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Consumers face years of high energy prices, Big Oil CEOs warn

FILE PHOTO: A diesel fuel nozzle with new European labels to standardise gas pumps in the EU zone is seen at a petrol station in Nice

By Ron Bousso and Nerijus Adomaitis

LONDON (Reuters) - Consumers should brace for years of high energy prices, heads of top oil and gas companies said, in what would pile pressure on governments struggling with spiralling inflation.

Oil and gas prices have rocketed in recent months as a result of a rapid recovery in global economic activity as COVID-19 restrictions have eased, as well as a drop in investment in new energy supplies.

While oil and gas companies reported bumper earnings in 2021, consumers, particularly in Europe, have faced sharp rises in petrol, heating and electricity bills, which in turn have led several governments to introduce subsidies to ease the pressure.

"I've no good news to deliver, oil prices will remain high", Patrick Pouyanne, chief executive of France's TotalEnergies, told RTL Radio.

TotalEnergies will hand out a 100-euro ($114.20) voucher to help some of its lower-income clients deal with high energy bills, Pouyanne said.

European natural gas prices have more than tripled over the past year, after hitting record highs late last year amid low seasonal inventories.

"What we can expect is volatility over the coming months and years," BP CEO Bernard Looney told Reuters on Tuesday after the British company reported its highest annual profit in eight years, prompting calls for the government to impose more taxes on oil and gas companies to help deal with energy bills.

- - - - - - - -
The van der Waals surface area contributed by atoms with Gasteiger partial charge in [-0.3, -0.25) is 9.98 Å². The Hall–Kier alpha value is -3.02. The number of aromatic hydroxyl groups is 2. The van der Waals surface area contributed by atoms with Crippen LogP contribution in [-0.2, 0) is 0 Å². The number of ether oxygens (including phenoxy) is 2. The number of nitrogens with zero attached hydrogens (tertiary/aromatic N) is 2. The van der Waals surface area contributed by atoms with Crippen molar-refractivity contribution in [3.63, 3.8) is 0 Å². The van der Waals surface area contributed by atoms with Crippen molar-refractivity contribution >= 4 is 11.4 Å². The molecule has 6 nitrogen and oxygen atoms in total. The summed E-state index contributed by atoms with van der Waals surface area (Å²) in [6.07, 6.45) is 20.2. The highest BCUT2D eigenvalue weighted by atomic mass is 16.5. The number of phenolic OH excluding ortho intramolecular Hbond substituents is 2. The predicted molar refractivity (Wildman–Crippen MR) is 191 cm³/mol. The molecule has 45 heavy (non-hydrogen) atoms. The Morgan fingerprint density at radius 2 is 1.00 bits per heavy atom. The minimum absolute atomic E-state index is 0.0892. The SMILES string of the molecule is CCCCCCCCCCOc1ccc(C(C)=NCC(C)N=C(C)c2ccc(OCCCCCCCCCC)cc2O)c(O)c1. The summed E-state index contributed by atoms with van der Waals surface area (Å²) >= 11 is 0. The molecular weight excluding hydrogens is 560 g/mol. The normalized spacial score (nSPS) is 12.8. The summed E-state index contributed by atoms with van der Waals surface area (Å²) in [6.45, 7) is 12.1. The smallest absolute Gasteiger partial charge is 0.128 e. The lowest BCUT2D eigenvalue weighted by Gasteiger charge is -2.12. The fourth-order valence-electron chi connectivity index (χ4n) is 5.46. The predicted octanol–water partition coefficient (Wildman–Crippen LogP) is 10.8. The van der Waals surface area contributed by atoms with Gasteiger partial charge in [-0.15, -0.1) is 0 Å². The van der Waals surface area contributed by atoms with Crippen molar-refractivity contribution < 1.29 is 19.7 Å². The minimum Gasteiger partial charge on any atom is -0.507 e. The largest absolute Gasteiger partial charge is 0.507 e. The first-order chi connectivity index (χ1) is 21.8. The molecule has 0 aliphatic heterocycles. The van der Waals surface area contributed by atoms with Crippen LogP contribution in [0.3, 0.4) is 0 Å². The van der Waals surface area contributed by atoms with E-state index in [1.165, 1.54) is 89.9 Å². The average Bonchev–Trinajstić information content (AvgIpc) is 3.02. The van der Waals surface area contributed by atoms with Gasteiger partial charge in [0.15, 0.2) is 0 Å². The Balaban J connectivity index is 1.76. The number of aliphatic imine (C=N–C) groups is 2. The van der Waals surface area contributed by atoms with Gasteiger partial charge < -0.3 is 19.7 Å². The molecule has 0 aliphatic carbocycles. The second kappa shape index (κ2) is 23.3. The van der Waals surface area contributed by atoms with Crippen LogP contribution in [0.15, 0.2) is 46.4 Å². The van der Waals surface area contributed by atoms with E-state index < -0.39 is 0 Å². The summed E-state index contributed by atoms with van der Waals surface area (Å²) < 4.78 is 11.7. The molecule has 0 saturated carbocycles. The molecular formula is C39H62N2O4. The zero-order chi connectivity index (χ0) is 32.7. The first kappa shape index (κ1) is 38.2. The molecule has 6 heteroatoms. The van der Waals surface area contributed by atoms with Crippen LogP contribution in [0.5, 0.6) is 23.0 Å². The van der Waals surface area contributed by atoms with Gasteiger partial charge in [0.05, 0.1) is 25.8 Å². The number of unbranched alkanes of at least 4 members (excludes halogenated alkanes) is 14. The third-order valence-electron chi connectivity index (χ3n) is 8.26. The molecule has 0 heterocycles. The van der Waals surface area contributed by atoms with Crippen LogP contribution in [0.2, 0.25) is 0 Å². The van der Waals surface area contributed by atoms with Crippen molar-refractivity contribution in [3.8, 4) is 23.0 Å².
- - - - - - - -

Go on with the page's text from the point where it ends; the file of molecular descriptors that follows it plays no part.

Oil markets could see supplies tighten more this year and further support prices which remain above $90 a barrel, their highest since 2014, Looney said.

Graphic: Big Oil is shrinking- https://graphics.reuters.com/OIL-MAJORS/lbvgnjlgqpq/chart.png

TIGHT MARKET

Equinor , Europe's second-largest pipeline gas supplier after Russia's Gazprom, posted record quarterly profits on Wednesday.

Its Chief Executive Anders Opedal said he expected the European gas market to remain tight, with demand to remain strong this year as below-normal storage needed replenishing.

"We expect a tight gas market going forward and we expect volatility in power price development," Opedal told a news conference.

Europe's top energy companies plan to shift their businesses away from fossil fuels to low-carbon energy and renewables and have slowed down investments in new oil and gas projects in recent years, partly contributing to current supply shortages.

Equinor expects its total oil and gas production to increase by 2% in 2022. BP's production is expected to remain flat this year compared to 2021.

Graphic: Big Oil's gas production- https://graphics.reuters.com/BIGOIL-GAS/gdpzynjjkvw/chart_eikon.jpg

(Reporting by Ron Bousso; Editing by Bernadette Baum)